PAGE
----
The Doctor and the Monkey
|The Doctor and the Monkey|
A frame from the film
|Directed by||Georges Méliès|
|20 meters (approx. 1.5 minutes at 12 fps)|
In a two-story home (the cross section design of the set allows the viewer to see both levels), a doctor is studying a caged monkey. When the doctor leaves for a moment, the monkey escapes from the cage and begins wreaking havoc on both floors. The monkey's tail detaches and takes on a life of its own, attaching itself to the doctor's nose. Both the doctor and a housekeeper run about attempting to restore order, but the monkey continues to overturn furniture, and tears off the housekeeper's skirt, leaving her in her pantalettes. As the short film ends, the whole house is in shambles.
Production and release
In a comparative analysis of film history and video games, Manuel Garin Boronat notes that the film's imagery prefigures the multilevel action in Nintendo's game Donkey Kong (1981). Rae Beth Gordon, in a study of pathology in Méliès's work, comments that the film, with its antic monkey provoking equally antic behavior from a human, evokes themes of evolution and of humanity's "tendency to ape what we see" (tendance de singer ce qu'on voit). Gordon also notes that monkeys appear in several other films by Méliès, including The Merry Frolics of Satan; their roles in these films, as imitators and bringers of chaos, closely resemble the similar functions of imps and demons in many of Méliès's comedies.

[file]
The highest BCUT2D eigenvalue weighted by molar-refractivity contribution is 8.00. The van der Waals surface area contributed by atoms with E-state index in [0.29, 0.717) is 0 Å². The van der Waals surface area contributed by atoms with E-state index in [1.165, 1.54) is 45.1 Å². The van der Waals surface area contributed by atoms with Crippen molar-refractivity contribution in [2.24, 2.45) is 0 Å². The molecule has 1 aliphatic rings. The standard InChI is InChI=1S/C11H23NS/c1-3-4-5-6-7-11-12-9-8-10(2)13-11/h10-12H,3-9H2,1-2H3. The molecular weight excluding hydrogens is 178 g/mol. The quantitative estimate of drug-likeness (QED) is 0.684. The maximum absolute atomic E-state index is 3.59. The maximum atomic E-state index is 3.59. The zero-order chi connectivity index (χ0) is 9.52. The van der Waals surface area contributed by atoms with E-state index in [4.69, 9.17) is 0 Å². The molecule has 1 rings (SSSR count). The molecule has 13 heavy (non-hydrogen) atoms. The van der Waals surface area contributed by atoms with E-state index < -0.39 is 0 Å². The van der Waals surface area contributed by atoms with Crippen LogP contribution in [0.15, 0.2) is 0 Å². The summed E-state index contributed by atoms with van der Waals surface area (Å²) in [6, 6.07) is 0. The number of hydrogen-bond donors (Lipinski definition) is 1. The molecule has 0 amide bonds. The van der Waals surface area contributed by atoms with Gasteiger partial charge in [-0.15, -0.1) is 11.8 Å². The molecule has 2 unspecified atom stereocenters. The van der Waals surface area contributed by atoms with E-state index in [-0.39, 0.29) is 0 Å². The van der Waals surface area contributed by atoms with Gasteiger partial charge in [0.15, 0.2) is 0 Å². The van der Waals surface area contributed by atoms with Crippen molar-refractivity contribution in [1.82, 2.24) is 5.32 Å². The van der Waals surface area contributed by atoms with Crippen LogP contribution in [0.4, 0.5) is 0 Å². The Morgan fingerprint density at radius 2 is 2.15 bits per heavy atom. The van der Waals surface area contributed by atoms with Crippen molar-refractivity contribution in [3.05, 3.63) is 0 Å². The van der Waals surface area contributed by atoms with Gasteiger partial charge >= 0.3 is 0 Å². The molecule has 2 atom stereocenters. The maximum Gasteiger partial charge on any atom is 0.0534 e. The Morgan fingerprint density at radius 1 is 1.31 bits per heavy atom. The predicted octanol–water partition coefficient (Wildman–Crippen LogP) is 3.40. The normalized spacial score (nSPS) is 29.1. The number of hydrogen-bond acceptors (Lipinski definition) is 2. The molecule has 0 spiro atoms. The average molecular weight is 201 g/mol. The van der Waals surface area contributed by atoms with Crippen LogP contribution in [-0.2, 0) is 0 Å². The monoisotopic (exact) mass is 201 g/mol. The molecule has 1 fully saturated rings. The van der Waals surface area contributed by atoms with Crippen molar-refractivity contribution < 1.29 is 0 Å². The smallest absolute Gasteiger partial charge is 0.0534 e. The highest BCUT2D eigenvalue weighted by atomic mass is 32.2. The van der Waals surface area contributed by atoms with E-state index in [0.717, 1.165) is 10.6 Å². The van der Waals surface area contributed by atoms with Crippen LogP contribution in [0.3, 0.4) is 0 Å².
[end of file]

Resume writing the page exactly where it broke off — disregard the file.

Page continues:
- Malthête, Jacques; Mannoni, Laurent (2008), L'oeuvre de Georges Méliès, Paris: Éditions de La Martinière, p. 112, ISBN 978-2-7324-3732-3
- Garin Boronat, Manuel (2012), "Audiovisual comparado. Aprender y enseñar historia del cine a través de los videojuegos", in Salgado Santamaría, Carmen (ed.), Sistemas docentes en el EEES, Madrid: Vision Libros, p. 308
- Gordon, Rae Beth (1997), "Les pathologies de la vue et du mouvement dans les films de Méliès", in Malthête, Jacques; Marie, Michel (eds.), Georges Méliès, l'illusionniste fin de siècle?: actes du colloque de Cerisy-la-Salle, 13–22 août 1996, Paris: Presses de la Sorbonne nouvelle, p. 282